What Do Xooglers and Nooglers Have to Do with Google?

Discover the Meaning Behind These Special Terms

Book cover
I'm Feeling Lucky: The Confessions of Google Employee Nuber 59. Courtesy Houghton Mifflin Harcourt

A Xoogler is a former Google employee, combining the words "Ex" and "Googler," which is how Google employees refer to themselves. Although it's an abbreviation of "ex," the pronunciation of Xoogler is more like zoo-gler. Xoogler is not the only play on the word Googler. Nooglers are new employees. In addition to Xooglers and Nooglers, Gayglers refers to LGBT employees.  

The Origin of the Terms

Ex-Google employee Doug Edwards is credited with coining both the terms Nooglers and Xooglers.

Edwards was the 59th Google employee and worked for the company from 1999 to 2005 when Google went from a scrappy startup to a publicly held company that dominated the Web. Edwards grew wealthy enough during this era that he was able to take early retirement. 

The term Xooglers also refers to the blog Doug Edwards started, xooglers.blogspot.com, which covers his experiences working for Google. He abandoned the blog after briefly reviving it to publicize an autobiography on the topic, I'm Feeling Lucky: The Confessions of Google Employee Number 59, which was published in July 2011 by Houghton Mifflin Harcourt.  

Famous Xooglers

Marissa Mayer, the search engine's first female engineer, was Google employee number 20. She was also Google's highest-ranking female employee when she left Google to become the CEO of Yahoo!. Mayer was pregnant at the time she took the new position, which caused a stir, as she announced that she would work through her maternity leave and set up a daycare on the Yahoo!

campus. 

Gmail creator Paul Buchheit started FriendFeed, which was acquired by Facebook along with the Xoogler. 

Erica Baker was a longtime Google employee, who left to work for Slack, a business communication tool. She discussed one of the reasons she left Google in a series of Twitter posts in which she outlined a shared spreadsheet document that she'd created at Google for Googlers to voluntarily disclose their salary internally to other Googlers.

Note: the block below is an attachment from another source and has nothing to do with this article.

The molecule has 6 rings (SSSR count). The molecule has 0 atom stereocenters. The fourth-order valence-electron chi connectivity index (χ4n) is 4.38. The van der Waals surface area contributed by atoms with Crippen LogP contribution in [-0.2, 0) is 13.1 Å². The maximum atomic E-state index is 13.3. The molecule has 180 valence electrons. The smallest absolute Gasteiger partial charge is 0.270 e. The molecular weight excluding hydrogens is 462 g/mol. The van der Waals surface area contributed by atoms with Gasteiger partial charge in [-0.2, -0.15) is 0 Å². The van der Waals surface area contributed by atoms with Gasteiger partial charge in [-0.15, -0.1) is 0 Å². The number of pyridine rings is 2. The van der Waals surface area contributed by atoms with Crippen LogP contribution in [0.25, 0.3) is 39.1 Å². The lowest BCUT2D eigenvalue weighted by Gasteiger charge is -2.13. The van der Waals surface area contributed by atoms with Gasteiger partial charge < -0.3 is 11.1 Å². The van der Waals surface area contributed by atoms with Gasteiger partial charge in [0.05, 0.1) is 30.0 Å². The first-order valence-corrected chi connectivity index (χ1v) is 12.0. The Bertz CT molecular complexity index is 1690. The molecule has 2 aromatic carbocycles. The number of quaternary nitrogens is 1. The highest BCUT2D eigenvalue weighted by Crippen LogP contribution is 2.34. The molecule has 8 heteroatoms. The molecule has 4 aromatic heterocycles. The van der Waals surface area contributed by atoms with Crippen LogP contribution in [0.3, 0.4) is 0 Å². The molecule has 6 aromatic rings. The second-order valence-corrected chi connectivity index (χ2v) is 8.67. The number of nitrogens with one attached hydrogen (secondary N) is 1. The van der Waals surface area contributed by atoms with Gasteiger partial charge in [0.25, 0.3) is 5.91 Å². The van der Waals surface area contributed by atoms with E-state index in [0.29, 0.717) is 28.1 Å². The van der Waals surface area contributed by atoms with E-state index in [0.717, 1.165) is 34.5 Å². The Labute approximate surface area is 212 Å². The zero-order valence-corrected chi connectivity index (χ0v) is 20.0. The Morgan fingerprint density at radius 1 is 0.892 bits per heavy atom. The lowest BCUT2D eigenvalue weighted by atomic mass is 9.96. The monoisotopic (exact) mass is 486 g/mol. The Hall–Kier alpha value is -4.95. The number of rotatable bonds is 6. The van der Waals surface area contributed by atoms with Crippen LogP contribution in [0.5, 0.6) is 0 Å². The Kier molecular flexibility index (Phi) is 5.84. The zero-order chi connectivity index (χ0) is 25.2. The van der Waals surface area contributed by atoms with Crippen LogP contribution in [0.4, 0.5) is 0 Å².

Baker claimed the transparency revealed some unflattering pay trends (although she did not specify why, or to what degree, the pay differed between employees). 

Baker, who said the spreadsheet was used by Googlers to ask for and receive raises, also said that she faced pushback from her manager, who blocked her from receiving "peer bonuses" for creating the spreadsheet. 

Aardvark was created by Xooglers, only to be purchased by Google and then killed off again. The service offered crowdsourced answers to user questions, but it was never a big hit. 

Dennis Crowley started a location-sharing, mobile, social network called Dodgeball, which Google purchased (along with Crowley) and then killed off, much like Aardvark. Crowley became a Xoogler and started Foursquare, a location-sharing mobile app that became far more successful than Dodgeball. 

Lars Rasmussen was also acquired into Google from the purchase of Where2 Technologies. He went on to work on Google Maps and then moved on to Google Wave. When Google Wave did not work out, he quit Google and joined the Facebook team. He later quit Facebook (Xacebooker?) to form his own startup.